great project. I try to attach one more servo for the vertical axis adding new lines in the sketch but the second servo spins continually. I try different pwm pins but still the same result. Can you tell me where and what should add to modify it for the second vertical axis?



    3 years ago

    Hi, I have to use a similar technology for a work. There is the possibility to buy the camera on line (without it is necessary to disassemble the Wiimote).

    Thank you

    3 replies

    Reply 3 years ago

    I'm sorry, I formulated in a wrong way my post. I want to know if there is the possibility to buy the camera on line?

    Sorry again


    Reply 3 years ago

    Could you link me where have you bought the ir camera? Thanks in advance :)


    3 years ago

    Hiya, great project!

    It's my first time working with arduino, and I was wondering if I could just use the 3.3v output from the arduino to the camera as I only have a 9v supply


    i have a problem. I have build the circuit but the camera gives only an x and y coordinate of 1023.

    can anyone help me?


    Reply 4 years ago on Step 2

    I realize this is way after you posted this, but just in case anyone is wondering:

    The camera has some onboard processing that requires a clock signal. The inverter, crystal, two capacitors, and resistor are a simple oscillator circuit (called a Pierce Oscillator) that generate that clock signal. There's some decent material online about these circuits, but this application note from TI might be a good start! http://www.ti.com/lit/an/szza043/szza043.pdf


    4 years ago on Introduction

    Hi, how can I get this 8 pin pixart camera? I bought one wii remote and the camera in that was 12 pin. So can you please help me to get the exact one?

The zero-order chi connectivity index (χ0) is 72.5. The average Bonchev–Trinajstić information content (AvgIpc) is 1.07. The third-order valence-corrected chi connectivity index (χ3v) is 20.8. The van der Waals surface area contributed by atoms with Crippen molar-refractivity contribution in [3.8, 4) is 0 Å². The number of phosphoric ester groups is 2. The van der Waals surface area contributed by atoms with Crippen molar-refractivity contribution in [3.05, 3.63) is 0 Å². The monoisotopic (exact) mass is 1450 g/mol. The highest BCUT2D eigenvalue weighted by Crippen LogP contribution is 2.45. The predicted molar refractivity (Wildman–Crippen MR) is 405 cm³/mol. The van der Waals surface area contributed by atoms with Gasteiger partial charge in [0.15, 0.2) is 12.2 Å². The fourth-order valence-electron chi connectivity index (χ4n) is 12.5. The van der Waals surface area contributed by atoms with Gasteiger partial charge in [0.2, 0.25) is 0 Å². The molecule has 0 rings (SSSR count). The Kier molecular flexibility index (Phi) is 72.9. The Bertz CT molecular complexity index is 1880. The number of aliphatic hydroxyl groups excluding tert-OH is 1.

4 years ago on Introduction

    Hi, I actually followed your post and I was able to make it. There are things I changed though such as the I2C bus voltage converter shield. LTC4301L is not available in our region so I managed to make a voltage converter using mosfets. I tried using a 25Mhz oscillator, run the program but strangely enough it can control the servo motor but does not output the x, y coordinates. I always get zero values. So, I tried using a 16Mhz oscillator with 4800 baud rate, surprisingly though, everything went smoothly. I can control the servo motor and acquire the right coordinates. But the problem I am experiencing right now is that it only works for a limited time, after only 30 seconds, i can no longer control the servo as well as output the right coordinate. I have to reset it again to make it work. Does it involve running out of memory?


    4 years ago on Introduction

    I just removed the camera from one of mine WiiMotes to try this.

    Unfortunately I mangled some of the copper leads on the camera. they appear to be kinda 'spring locking' pins that were designed to come out [of the camera package] easily. Are these a standard pin that I might be able to buy replacements for? or would pushing solid core wire into their slots work? any other ideas on how i might salvage this?